Hop off the Red Line at Argyle for Southeast Asian treats of past and present

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CHICAGO — Located in an area filled with unique character and a lot of culture, Argyle is the northernmost Red Line stop in the Uptown neighborhood.

Like many in the area, Tuyet Ngo grew up there and has made Argyle’s future her mission, and works with the Vietnamese Association of Illinois to preserve the businesses that made Asia on argyle so special, while breathing new life into the community.

"This is kind of like the 'Little Southeast Asia,'" Ngo said. "Post-Vietnam War a lot of Vietnamese and ethnic Chinese-Vietnamese immigrants settled here in this neighborhood and built this community up."

Food is a huge draw to Argyle, including popular Vietnamese and Chinese baked goods, as well as fresh Vietnamese favorites like bon say-oh , goy do do and bon hoy cooked in homey café kitchens.

Erin and JiJi Hoang are the owners of the new First Sip Café but familiar faces to customers, having grown up working in their parents café right down the street.

"We never thought we would open our own business because we saw it and were just like, no we’re never doing that," x said. "And here we are a block away from our parents," x said.

First Sip Café is also the first coffee shop to open in the area in two decades. With an extensive hot and iced coffee and tea menu, they offer creative combinations like pistachio mint, and coco and lavender. There are baked goods, pastries and sandwiches, brought by a second generation hoping to spark a renewed interest in the area.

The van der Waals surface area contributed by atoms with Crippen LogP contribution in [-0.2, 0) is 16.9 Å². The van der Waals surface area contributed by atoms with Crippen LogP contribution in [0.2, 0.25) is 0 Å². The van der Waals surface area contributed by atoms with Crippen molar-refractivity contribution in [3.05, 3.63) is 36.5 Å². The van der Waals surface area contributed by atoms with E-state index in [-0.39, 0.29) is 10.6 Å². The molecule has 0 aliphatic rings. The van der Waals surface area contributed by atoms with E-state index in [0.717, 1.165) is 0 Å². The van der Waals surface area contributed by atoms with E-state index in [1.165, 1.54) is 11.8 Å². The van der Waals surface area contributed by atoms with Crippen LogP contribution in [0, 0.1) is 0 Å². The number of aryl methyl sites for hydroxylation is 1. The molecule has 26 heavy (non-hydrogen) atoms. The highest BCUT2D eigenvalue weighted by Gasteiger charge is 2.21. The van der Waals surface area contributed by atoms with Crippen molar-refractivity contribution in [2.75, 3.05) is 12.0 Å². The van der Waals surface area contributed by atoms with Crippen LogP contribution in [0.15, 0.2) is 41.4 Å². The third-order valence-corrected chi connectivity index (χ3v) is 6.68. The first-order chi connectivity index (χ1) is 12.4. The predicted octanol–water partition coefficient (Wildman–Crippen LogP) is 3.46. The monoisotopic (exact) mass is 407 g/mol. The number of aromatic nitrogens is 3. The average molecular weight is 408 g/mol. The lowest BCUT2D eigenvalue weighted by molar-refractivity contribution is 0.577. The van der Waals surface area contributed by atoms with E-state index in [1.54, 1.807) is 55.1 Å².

"What’s been rewarding to the both of us is seeing how this neighborhood has changed, and for us now being business owners we feel like we more have an impact on that change," x said.

Beyond food, Argyle is home to interesting shops, including some with selections that blend of the tastes of the older and younger generations, much like the neighborhood itself.

That includes Ellen Duong's Q Ideas, a plant, home goods and restaurant supply store her parents opened 16 years ago. There's plenty of cute offerings there, including smiling buddhas, beautiful trinkets, statues and even jade. But it's the tropical plants Ellen loves best, including avocado trees, lemon trees, mango trees and jasmine plants.

Summer night markets held in the months of July and August brought new crowds to the area in recent years, drawing about 45,000 people over the nine week run this past summer alone.

"The space is just a lot different," Duong said. "It’s always been friendly but its always been its own special world, it’s really nice to have a lot of different people come in and visit and be curious."

The neighborhood is also rolling out changes that move it towards a booming future, without forgetting the past. A unique shared-street design finished two years ago eliminates curbs and leaves more room for pedestrians and businesses to use safely.

"There’s definitely a new energy going on and coming in," x said.

"Keeping the cultural and ethnic heritage of this area is really important to us," y said.

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